I've spoken a lot here and especially in social media about how important representation is in art. I love these movies with their gender parity (or tipped toward my gender, for once). And one of my favourite things about the new Star Wars movies are their reach toward full diversity by including marginalized people in heroic roles. Prime example: Chirrut blindly kicking an impressive amount of ass in Rogue One. When you've got a big cast in an ensemble team, it's especially unforgivable not to include diverse actors in the roles.

The characters trust each other. In some cases, it's automatic (usually because of immediate "save the cat" moments), like Finn rescues Poe and they become instant buds. In other cases, the trust is hard earned, like between Jyn and Cassian or Max and Furiosa where they have to prove themselves to each other. While it's interesting (and probably necessary) that characters don't all trust each other, I think it's important that the main character have at least ONE other character that she does trust.

Not only do the characters (at least some of them) trust each other, but they're loyal to each other as well. Like the wives in Mad Max or the rag tag heroes in Rogue One. Even if they don't trust each other, they're still loyal to each other. Often, they're united under a common cause, like Jyn's team trying to steal the Death Star plans, or Furiosa's comrades trying to escape tyranny.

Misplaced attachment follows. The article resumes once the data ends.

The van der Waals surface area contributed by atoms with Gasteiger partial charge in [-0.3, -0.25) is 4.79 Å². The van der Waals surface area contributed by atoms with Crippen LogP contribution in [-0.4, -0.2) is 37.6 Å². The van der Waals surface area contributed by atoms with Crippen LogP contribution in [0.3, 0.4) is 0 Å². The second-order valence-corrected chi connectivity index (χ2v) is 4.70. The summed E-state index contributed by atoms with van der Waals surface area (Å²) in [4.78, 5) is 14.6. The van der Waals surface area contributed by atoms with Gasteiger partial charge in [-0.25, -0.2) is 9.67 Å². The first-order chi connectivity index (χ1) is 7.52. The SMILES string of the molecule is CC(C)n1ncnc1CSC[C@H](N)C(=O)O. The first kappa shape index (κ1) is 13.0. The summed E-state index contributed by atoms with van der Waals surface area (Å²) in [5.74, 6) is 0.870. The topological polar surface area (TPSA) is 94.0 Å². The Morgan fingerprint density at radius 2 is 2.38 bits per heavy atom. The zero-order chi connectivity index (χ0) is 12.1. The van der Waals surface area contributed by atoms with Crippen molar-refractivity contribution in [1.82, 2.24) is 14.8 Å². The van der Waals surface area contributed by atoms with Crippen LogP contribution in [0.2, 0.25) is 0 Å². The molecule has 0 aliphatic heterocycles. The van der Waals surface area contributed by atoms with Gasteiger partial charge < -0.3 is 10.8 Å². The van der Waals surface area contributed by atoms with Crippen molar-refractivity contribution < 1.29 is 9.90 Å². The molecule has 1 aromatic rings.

Even when there isn't trust and loyalty is tenuous, the characters at least respect each other, even when they don't like each other. They might argue, there might be some sniping banter, but no one's ideas are outright shot down, no one is talked over. Everyone's demonstrated intelligence is respected. No one questions Rey's ability to pilot the Millennium Falcon. She says she's a pilot and that's it, it's accepted.

No Romance
There is no funny business between main characters. Side characters might have some romance, it might all be off-screen and exist only in subtext (think Capable and Nux in Fury Road). But there's no romance for the main character. I'm not saying romance is a bad thing, but it's so refreshing to see lady characters not treated as sex objects or viewed as only having worth if they're romanceable.

Ghostbusters actually breaks this between the theatrical version and the extended DVD release. There's a romance that's been added in and honestly, it's awful. It's pointless and awkward and detracts from the story and let's just stick with Holtzmann's cute flirting, shall we?